REVIEW: Toshiko Akiyoshi Trio at Pizza Express Dean Street

Toshiko Akiyoshi

Toshiko Akiyoshi Trio
(Pizza Express Jazz Club, 21st July 2016. Fourth and final night of residency. Review by Mark McKergow)

Japanese pianist Toshiko Akiyoshi, NEA Jazz Master and fourteen-time Grammy nominee, is probably best known for her long-running jazz orchestra featuring husband Lew Tabackin. Recently she has been concentrating more on trio work and is performing her first London club engagement in the smaller format – at the astonishing age of 86.

Akiyoshi’s style is robust and energetic, as might be expected following a lifetime of performing and leading a big band from the piano stool. It’s also no surprise that her musical conception, even in the intimate format of a piano trio, is one of arrangement rather than total spontaneity. For these series of performances Akiyoshi is joined by London regulars Dave Green (double bass) and Matt Home (drums), who even on this fourth and final night spend a lot of time glued to their parts.

Opening with her signature tune Long Yellow Road, Akiyoshi gave the first of several context-setting introductions about her life and work. Born in Manchuria in 1929, her family moved back to Japan after the second world war where she heard jazz piano on black market records and fell in love with the music. Born in China to Japanese parents, she was discovered by Oscar Peterson playing at a club in Ginza in 1952.  She was the first Japanese student at Berklee. Akiyoshi connected this life as an outsider with George Gershwin’s relationship to his opera Porgy and Bess, a white Jewish composer writing about black slum-dwellers, and performed three of Gershwin’s immortal tunes from the work: I Got Plenty Of Nothing (featuring Home’s sharp drumming), It Ain’t Necessarily So (an opportunity for Dave Green to shine, as he invariably does) and finally I Loves You, Porgy as a piano solo.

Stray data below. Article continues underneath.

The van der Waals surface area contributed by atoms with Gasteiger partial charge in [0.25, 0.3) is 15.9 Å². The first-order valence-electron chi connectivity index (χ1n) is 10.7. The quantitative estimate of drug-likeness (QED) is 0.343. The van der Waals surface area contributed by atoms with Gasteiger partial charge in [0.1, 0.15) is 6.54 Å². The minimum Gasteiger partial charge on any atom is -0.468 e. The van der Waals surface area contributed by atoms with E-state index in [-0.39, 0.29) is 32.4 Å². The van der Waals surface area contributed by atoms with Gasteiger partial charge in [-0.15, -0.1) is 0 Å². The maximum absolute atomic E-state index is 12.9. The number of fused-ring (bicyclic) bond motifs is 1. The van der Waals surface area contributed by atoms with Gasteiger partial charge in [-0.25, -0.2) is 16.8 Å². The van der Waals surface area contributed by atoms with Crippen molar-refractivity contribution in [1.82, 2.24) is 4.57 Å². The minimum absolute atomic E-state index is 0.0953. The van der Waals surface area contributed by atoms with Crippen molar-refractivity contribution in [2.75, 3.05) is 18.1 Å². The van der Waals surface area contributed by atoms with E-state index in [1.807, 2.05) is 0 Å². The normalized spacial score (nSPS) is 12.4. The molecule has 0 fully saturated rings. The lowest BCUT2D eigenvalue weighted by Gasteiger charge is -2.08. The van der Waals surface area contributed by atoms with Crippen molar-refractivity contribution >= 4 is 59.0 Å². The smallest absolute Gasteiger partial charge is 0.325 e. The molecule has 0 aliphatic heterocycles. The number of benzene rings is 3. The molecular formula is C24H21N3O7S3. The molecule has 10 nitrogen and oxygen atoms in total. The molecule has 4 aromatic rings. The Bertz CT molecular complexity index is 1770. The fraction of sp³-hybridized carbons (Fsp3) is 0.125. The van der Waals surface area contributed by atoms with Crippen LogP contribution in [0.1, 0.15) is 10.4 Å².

The evening progressed with no let-up in pace, Akiyoshi combining sprightly takes on standards like I’m Old Fashioned and It Could Happen To You with her own compositions including a solo The Village with its driving left-hand riff almost reminiscent of Cecil Taylor. Akiyoshi spoke of her mentor Bud Powell (who died over 50 years ago in 1965) and performed her tribute to him, Remembering Bud, followed by a high-speed run at Powell’s own Tempus Fugit, the energy of which saw the pianist swinging her legs into the air as she moved up and down the keyboard. Closing with another signature composition, Hope from her Hiroshima suite, Akiyoshi left me thinking that her life and her music are surely like love and marriage and a horse and carriage – intertwined and inseparable.

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